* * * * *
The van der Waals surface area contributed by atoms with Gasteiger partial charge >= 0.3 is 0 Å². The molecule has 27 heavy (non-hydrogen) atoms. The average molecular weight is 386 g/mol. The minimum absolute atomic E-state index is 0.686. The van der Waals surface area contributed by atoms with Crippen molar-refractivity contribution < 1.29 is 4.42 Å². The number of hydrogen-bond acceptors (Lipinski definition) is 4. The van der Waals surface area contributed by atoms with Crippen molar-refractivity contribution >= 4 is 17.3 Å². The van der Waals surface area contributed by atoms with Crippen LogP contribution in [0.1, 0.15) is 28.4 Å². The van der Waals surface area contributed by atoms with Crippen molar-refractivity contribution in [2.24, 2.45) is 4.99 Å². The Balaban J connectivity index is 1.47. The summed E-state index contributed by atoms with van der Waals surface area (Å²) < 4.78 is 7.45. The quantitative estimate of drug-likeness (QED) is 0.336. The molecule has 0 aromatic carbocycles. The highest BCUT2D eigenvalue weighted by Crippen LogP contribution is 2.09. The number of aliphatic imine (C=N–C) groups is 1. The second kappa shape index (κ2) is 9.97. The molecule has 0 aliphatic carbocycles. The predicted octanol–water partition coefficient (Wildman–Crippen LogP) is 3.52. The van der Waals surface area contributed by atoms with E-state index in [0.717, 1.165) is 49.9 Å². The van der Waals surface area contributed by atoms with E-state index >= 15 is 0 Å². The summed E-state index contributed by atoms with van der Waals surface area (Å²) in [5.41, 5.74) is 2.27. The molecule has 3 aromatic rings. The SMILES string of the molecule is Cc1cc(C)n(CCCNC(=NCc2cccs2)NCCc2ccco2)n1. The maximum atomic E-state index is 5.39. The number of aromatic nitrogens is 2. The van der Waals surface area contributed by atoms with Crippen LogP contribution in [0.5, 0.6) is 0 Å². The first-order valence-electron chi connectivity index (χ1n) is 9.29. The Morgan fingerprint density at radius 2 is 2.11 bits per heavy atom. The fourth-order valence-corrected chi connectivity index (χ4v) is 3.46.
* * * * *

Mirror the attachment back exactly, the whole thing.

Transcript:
The van der Waals surface area contributed by atoms with Gasteiger partial charge >= 0.3 is 0 Å². The molecule has 27 heavy (non-hydrogen) atoms. The average molecular weight is 386 g/mol. The minimum absolute atomic E-state index is 0.686. The van der Waals surface area contributed by atoms with Crippen molar-refractivity contribution < 1.29 is 4.42 Å². The number of hydrogen-bond acceptors (Lipinski definition) is 4. The van der Waals surface area contributed by atoms with Crippen molar-refractivity contribution >= 4 is 17.3 Å². The van der Waals surface area contributed by atoms with Crippen LogP contribution in [0.1, 0.15) is 28.4 Å². The van der Waals surface area contributed by atoms with Crippen molar-refractivity contribution in [2.24, 2.45) is 4.99 Å². The Balaban J connectivity index is 1.47. The summed E-state index contributed by atoms with van der Waals surface area (Å²) < 4.78 is 7.45. The quantitative estimate of drug-likeness (QED) is 0.336. The molecule has 0 aromatic carbocycles. The highest BCUT2D eigenvalue weighted by Crippen LogP contribution is 2.09. The number of aliphatic imine (C=N–C) groups is 1. The second kappa shape index (κ2) is 9.97. The molecule has 0 aliphatic carbocycles. The predicted octanol–water partition coefficient (Wildman–Crippen LogP) is 3.52. The van der Waals surface area contributed by atoms with E-state index in [0.717, 1.165) is 49.9 Å². The van der Waals surface area contributed by atoms with E-state index >= 15 is 0 Å². The summed E-state index contributed by atoms with van der Waals surface area (Å²) in [5.41, 5.74) is 2.27. The molecule has 3 aromatic rings. The SMILES string of the molecule is Cc1cc(C)n(CCCNC(=NCc2cccs2)NCCc2ccco2)n1. The maximum atomic E-state index is 5.39. The number of aromatic nitrogens is 2. The van der Waals surface area contributed by atoms with Crippen LogP contribution in [0.5, 0.6) is 0 Å². The first-order valence-electron chi connectivity index (χ1n) is 9.29. The Morgan fingerprint density at radius 2 is 2.11 bits per heavy atom. The fourth-order valence-corrected chi connectivity index (χ4v) is 3.46.